Series

Educators step up to the challenges facing Indiana’s underachieving online schools

PHOTO: Shaina Cavazos
Kindergarten teacher Alyssa Davis leads a reading lesson at Hoosier Academy's building in Marion County.

Last in a Chalkbeat series about virtual schools.

Teacher Kris Phillips sat in her sunny office on a recent fall afternoon, preparing to start a math lesson for her middle-schoolers who needed extra help with fractions.

READ: Find more coverage of Indiana online schools here.

But unlike most teachers, she first carefully donned a headset and microphone.

That’s because Phillips’ classroom isn’t surrounded by the brick walls of a school building. Rather, she teaches within the confines of a computer screen, serving students who could be listening to her from every corner of the state.

Phillips is in her third year of teaching at Hoosier Academies, the largest virtual charter network in Indiana that serves about 4,200 kids across three schools. She’s the kind of teacher who’s willing to do just about anything to engage her students — even if that means getting a little goofy.

The former Avon educator knows it can be difficult to get kids, particularly those who struggle academically or who lack support at home, to connect with her and her instruction via computer, so a sense of humor and a bit of entertainment can go a long way.

The goal of the day’s lesson was simple: Phillips wanted to shore up her students’ skills in multiplying and reducing fractions, and she used a popular computer game called Minecraft and a dating game that included a character created by one of the girls in the class: A larger-than-life sheep named “Sheep, O Honorable Sheep.”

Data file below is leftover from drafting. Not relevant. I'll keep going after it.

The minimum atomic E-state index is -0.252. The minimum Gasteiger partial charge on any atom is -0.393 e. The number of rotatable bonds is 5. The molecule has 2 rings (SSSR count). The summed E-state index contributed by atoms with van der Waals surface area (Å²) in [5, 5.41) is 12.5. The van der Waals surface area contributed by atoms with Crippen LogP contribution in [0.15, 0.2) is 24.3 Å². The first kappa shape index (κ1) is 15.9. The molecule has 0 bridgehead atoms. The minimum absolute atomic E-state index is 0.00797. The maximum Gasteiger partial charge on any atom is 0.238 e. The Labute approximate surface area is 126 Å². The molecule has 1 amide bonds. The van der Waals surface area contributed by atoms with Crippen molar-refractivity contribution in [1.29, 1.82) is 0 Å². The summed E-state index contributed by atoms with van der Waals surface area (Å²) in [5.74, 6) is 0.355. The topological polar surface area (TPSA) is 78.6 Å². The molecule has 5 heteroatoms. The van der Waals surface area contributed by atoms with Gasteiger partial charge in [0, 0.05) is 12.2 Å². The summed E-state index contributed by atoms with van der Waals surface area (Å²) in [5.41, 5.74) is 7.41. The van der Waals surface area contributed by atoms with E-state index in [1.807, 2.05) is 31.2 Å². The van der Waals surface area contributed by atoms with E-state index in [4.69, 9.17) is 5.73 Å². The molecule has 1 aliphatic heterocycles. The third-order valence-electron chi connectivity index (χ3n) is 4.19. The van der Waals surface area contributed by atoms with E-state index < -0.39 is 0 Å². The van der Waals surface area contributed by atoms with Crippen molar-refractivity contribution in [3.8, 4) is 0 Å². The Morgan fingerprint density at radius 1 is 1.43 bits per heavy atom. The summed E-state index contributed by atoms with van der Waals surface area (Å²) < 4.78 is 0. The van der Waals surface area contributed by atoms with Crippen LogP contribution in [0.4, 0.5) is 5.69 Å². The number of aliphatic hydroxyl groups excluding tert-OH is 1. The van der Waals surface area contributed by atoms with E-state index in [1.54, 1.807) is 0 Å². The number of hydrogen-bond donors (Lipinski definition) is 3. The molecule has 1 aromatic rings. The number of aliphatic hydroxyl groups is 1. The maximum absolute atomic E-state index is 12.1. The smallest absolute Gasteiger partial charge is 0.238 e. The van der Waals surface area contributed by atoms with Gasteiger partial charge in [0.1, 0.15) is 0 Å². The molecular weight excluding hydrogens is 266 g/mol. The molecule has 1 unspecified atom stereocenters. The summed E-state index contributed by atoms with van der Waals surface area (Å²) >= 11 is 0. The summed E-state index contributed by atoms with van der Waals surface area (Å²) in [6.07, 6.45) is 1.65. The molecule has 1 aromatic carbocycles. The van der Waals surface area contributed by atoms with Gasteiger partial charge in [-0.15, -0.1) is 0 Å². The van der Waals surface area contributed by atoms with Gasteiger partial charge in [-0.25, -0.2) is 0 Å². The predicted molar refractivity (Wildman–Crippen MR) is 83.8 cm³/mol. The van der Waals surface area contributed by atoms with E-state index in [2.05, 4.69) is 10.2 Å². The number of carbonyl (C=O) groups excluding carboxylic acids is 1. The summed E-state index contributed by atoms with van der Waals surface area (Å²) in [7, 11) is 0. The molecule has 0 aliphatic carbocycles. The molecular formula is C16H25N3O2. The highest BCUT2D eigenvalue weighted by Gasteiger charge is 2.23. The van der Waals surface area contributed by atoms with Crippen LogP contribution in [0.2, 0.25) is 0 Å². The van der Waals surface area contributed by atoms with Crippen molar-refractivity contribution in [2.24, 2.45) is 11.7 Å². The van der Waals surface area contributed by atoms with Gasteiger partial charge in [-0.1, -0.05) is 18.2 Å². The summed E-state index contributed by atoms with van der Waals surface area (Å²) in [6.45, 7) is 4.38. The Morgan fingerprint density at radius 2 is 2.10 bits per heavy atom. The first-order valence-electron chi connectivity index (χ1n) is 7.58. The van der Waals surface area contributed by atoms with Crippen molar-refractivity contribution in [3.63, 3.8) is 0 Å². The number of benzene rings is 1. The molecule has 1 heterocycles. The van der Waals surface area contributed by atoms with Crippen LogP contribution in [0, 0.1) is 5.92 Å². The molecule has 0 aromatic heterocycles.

“I try to tap into their interest and make it fun or exciting,” Phillips said. “And if I have to be goofy in the process, I don’t care.”

The game and props proved fairly effective. Responses from her students, who she could hear through her headphones, flew up quickly on the screen in a small chat box as she asked them how to multiply pairs of numbers or reduce fractions. The set-up resembled a slightly complex Powerpoint presentation, with the lesson housed in a larger central screen surrounded by other boxes containing tools, chat rooms and buttons linking her to individual students’ workspaces.

When she later split students into individual spaces so they could complete extra problems and interact with her one-on-one, there was none of the transition chatter you’d commonly hear in a traditional classroom, so things moved more quickly. She moved through the spaces like you’d switch tabs in an internet browser. A single click took her from the main lesson presentation to other screens where she could see their individual work.

Her schedule can fluctuate from week to week, but when she’s not teaching one of her three or four live lessons a day, she’s analyzing student test data, meeting with parents or students or creating progress reports.

Phillips and other educators who spoke to Chalkbeat about their experiences teaching in online schools were adamant that this setting — where the four walls of a classroom are replaced by online chats, lots of emails and video screens — was best not just for their students, but for them as teachers.

Although as a whole, online schools across the state have failed to demonstrate widespread academic achievement, they remain a choice that a growing number of Indiana students and students across the country are turning to.